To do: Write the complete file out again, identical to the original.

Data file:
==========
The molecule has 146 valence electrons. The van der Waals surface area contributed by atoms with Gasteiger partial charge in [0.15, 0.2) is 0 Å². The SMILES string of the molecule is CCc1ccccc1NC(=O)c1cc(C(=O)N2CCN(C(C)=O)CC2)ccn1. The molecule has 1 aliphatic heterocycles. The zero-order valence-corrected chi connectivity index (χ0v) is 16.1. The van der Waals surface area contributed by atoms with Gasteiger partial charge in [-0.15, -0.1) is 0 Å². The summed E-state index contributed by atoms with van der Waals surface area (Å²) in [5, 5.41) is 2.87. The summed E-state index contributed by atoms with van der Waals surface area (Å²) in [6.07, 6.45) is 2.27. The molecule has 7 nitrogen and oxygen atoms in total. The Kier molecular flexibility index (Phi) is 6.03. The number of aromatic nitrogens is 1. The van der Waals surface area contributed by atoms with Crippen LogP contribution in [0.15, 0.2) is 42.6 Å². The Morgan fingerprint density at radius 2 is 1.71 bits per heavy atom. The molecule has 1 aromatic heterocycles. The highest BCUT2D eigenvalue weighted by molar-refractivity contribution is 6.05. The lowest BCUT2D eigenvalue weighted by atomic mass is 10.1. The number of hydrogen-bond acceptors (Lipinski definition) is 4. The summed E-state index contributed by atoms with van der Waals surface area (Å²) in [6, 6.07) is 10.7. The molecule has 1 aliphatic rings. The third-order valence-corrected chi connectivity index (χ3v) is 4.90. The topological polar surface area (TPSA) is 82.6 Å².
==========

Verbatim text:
The molecule has 146 valence electrons. The van der Waals surface area contributed by atoms with Gasteiger partial charge in [0.15, 0.2) is 0 Å². The SMILES string of the molecule is CCc1ccccc1NC(=O)c1cc(C(=O)N2CCN(C(C)=O)CC2)ccn1. The molecule has 1 aliphatic heterocycles. The zero-order valence-corrected chi connectivity index (χ0v) is 16.1. The van der Waals surface area contributed by atoms with Gasteiger partial charge in [-0.15, -0.1) is 0 Å². The summed E-state index contributed by atoms with van der Waals surface area (Å²) in [5, 5.41) is 2.87. The summed E-state index contributed by atoms with van der Waals surface area (Å²) in [6.07, 6.45) is 2.27. The molecule has 7 nitrogen and oxygen atoms in total. The Kier molecular flexibility index (Phi) is 6.03. The number of aromatic nitrogens is 1. The van der Waals surface area contributed by atoms with Crippen LogP contribution in [0.15, 0.2) is 42.6 Å². The Morgan fingerprint density at radius 2 is 1.71 bits per heavy atom. The molecule has 1 aromatic heterocycles. The highest BCUT2D eigenvalue weighted by molar-refractivity contribution is 6.05. The lowest BCUT2D eigenvalue weighted by atomic mass is 10.1. The number of hydrogen-bond acceptors (Lipinski definition) is 4. The summed E-state index contributed by atoms with van der Waals surface area (Å²) in [6, 6.07) is 10.7. The molecule has 1 aliphatic rings. The third-order valence-corrected chi connectivity index (χ3v) is 4.90. The topological polar surface area (TPSA) is 82.6 Å².